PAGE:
Older adults and seniors also need immunisation.
The influenza vaccine is free for New Zealanders aged 65 years and over, but other recommended vaccines such as pneumococcal vaccine and shingles vaccine need to be paid for privately.
In New Zealand, the influenza vaccine is free for New Zealanders aged 65 years and over. It is given every year (annually) and matches the different strains of flu virus you are likely to encounter that year. The new vaccine is normally made available in early March. To protect against the serious complications of influenza, you are advised to have the vaccine before the winter season when the flu is most prevalent.
Pneumococcal infection is caused by a bug (bacteria) called S. pneumoniae. This bug is a common cause of serious illnesses such as pneumonia (lung infection), meningitis and septicaemia (infection of the blood). Pneumonia is a significant cause of hospitalisation and even death, particularly in adults 65 years or older.¹
In New Zealand, the vaccine that is effective against pneumococcal infection is called Pneumovax23. This vaccine may not prevent pneumonia in older people, but does lessen the severity of the illness and reduce admission to hospital. Pneumococcal vaccine is not free for older adults in New Zealand – you would need to pay for it (at a cost of approximately $55–$75).¹ People aged over 65 years require only one dose.
Shingles is a painful, itchy skin rash that usually appears on the chest, but can also affect the trunk, back, legs or face. It usually occurs in people aged over 50 years and is four times more common in those over 70 years of age. It is caused by the same virus (varicella zoster) that causes chickenpox.
The shingles vaccine, called Zostavax, is effective in preventing shingles. The vaccine is given as a single dose and can be given whether or not you remember having had chickenpox in the past, or if you've had shingles in the past. Shingles vaccine is not free for older adults in New Zealand – you would need to pay for it.
The effectiveness of shingles vaccine is highest in adults 50 to 59 years of age and lowest in people aged 80 years or older.²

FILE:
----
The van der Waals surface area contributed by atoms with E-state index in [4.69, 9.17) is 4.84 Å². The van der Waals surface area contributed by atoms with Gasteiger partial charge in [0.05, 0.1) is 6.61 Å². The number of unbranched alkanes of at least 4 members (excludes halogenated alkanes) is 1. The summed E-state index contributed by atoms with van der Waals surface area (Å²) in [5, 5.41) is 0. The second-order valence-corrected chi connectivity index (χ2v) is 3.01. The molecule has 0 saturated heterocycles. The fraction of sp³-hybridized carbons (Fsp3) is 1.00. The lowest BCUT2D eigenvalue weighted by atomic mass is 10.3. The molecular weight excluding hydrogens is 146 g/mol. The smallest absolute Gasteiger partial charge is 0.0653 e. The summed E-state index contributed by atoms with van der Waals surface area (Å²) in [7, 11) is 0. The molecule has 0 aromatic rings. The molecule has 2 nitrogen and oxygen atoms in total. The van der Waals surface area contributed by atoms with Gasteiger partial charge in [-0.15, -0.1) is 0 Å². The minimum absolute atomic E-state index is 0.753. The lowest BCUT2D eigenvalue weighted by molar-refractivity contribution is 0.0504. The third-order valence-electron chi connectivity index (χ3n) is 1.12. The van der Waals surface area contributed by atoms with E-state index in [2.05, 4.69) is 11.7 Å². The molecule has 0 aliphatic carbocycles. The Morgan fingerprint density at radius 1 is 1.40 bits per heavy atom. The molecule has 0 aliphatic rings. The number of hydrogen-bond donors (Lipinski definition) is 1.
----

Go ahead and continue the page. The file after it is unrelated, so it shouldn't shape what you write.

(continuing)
|Age group||Vaccine efficacy against shingles|
|50-59 years||around 70%|
|60-69 years||around 70%|
|70-79 years||around 41%|
|80 years or older||around 18%|
Tetanus is a serious disease caused by bacteria that is usually found in soil and manure. It affects your nervous system and causes severe muscle contractions, mainly of your jaw and neck muscles. Tetanus can interfere with your ability to breathe and can be life threatening.
Anyone who has not received a primary course of three tetanus-containing vaccines is at risk of getting tetanus. People over 50 years of age (particularly women) are most likely to suffer from tetanus. This is because the national childhood immunisation programme with tetanus vaccine only started in 1960; before 1960, tetanus immunisation was only routinely delivered to armed forces personnel.
Booster doses of tetanus vaccine may be offered to adults at 45 and 65 years of age, after some cuts, wounds and injuries, especially if the wound contains dirt, poo (faeces) or a foreign object. The vaccine is free but you’ll need to pay a small administration fee. Ask your doctor or nurse for more information. Read more about tetanus.
- Pneumococcal vaccine for adults: Pneumovax23 BPAC, April 2011
- Quick answers to frequent Zostavax questions Immunisation Advisory Centre
- The diagnosis and management of herpes zoster and its complications BPAC March, 2014